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Pensioners' paradise now a terror hideout

Pensioners' paradise now a terror hideout

Author: Abhay Vaidya & Siddhartha D Kashyap
Publication: The Times of India
Date: July 17, 2006

A striking instance of the changing face of terrorism in Maharashtra came to the fore in Pune in May 2003 when Anwar Ali, an Urdu lecturer at the National Defence Academy (NDA), Khadakwasla, was arrested in connection with the 2003 Mulund blast in a Mumbai local train.

The 45-year-old ad hoc lecturer was no unemployed youth who had been lured with easy money into anti-national activities. He was a middle class person, whose alleged hob-nobbing with terrorists created shock waves not only in Pune but across Maharashtra.

A resident of Kondhwa, one of the new localities of Pune, Anwar Ali, the police said, had set up a pistol firing range at his residence. Anwar Ali was trained by Lashkar-e-Taiba (LeT) in the use of pistols and AK-56 rifles, and had provided shelter to LeT and SIMI terrorists at his residence.

Notably, Anwar was arrested along with an MBA student, Atik Mulla, and Sadiq Khopoliwala, a former member of the banned SW. Yet another high-profile episode came to light exactly a year later, in June 2004, when Javed Sheikh, an alleged LeT operative, was killed, along with three others by the Gujarat police near Ahmedabad. Investigations revealed that Javed was a resident of Kalas-Dhanori, a Pune suburb.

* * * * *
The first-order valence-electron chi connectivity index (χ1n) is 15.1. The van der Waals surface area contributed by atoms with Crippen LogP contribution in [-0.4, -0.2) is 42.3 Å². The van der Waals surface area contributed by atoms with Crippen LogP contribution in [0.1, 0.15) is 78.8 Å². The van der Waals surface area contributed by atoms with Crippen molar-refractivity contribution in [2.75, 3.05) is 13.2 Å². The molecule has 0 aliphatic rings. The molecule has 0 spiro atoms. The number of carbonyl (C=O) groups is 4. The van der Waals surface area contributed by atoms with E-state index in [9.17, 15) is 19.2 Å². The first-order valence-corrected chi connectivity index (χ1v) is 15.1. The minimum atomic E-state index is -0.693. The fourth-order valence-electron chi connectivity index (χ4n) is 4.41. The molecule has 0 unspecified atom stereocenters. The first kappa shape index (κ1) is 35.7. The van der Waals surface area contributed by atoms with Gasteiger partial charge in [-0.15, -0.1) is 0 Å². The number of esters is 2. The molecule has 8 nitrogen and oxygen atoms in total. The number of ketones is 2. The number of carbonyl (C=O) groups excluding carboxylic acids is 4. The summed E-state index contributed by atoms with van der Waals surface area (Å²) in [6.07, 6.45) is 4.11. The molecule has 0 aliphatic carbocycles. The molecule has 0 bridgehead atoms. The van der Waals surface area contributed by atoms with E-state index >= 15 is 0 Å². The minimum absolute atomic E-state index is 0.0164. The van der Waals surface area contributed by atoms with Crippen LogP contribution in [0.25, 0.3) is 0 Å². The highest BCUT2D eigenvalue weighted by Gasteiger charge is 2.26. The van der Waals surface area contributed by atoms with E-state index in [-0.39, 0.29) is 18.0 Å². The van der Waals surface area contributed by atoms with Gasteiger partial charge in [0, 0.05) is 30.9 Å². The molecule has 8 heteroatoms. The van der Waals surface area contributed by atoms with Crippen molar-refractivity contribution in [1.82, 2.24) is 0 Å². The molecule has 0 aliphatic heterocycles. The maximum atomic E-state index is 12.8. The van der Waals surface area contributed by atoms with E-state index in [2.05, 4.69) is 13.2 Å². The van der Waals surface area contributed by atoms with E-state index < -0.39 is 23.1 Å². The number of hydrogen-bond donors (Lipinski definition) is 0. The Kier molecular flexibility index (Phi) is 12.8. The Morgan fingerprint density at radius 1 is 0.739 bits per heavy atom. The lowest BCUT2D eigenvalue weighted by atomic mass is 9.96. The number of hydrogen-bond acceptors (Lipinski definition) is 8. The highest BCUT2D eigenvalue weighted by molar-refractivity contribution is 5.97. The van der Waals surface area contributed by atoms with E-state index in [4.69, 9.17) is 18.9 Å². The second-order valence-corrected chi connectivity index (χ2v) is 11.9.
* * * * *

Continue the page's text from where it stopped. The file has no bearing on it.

The police, which until then had no clue about Javed's antecedents, carried out a probe only to find out that the LeT operative had made arrangements for a group of Kashmiris to stay in Kondhwa for a month.

Why did Pune-Once a pensioners' paradise-find itself on the terror map of the state? One explanation given by the police is Pune's proximity to Mumbai and the city's relatively low profile which makes it not just an ideal getaway but also a convenient hideout.

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